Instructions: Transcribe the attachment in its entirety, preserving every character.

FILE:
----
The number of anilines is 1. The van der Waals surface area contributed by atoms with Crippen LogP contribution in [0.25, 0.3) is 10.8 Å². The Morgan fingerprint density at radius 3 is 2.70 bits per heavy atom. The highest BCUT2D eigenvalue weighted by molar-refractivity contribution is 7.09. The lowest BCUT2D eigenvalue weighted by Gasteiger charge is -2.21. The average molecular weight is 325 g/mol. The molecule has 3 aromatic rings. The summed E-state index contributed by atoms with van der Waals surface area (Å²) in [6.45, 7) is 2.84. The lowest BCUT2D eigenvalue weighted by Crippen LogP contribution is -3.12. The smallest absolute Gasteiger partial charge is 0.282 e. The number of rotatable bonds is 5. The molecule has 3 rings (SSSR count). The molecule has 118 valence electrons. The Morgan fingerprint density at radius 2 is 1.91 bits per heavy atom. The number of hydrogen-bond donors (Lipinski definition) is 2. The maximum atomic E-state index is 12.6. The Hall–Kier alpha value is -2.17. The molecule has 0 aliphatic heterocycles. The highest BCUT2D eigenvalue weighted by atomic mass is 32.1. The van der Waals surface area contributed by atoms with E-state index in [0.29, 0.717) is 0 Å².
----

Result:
The number of anilines is 1. The van der Waals surface area contributed by atoms with Crippen LogP contribution in [0.25, 0.3) is 10.8 Å². The Morgan fingerprint density at radius 3 is 2.70 bits per heavy atom. The highest BCUT2D eigenvalue weighted by molar-refractivity contribution is 7.09. The lowest BCUT2D eigenvalue weighted by Gasteiger charge is -2.21. The average molecular weight is 325 g/mol. The molecule has 3 aromatic rings. The summed E-state index contributed by atoms with van der Waals surface area (Å²) in [6.45, 7) is 2.84. The lowest BCUT2D eigenvalue weighted by Crippen LogP contribution is -3.12. The smallest absolute Gasteiger partial charge is 0.282 e. The number of rotatable bonds is 5. The molecule has 3 rings (SSSR count). The molecule has 118 valence electrons. The Morgan fingerprint density at radius 2 is 1.91 bits per heavy atom. The number of hydrogen-bond donors (Lipinski definition) is 2. The maximum atomic E-state index is 12.6. The Hall–Kier alpha value is -2.17. The molecule has 0 aliphatic heterocycles. The highest BCUT2D eigenvalue weighted by atomic mass is 32.1. The van der Waals surface area contributed by atoms with E-state index in [0.29, 0.717) is 0 Å².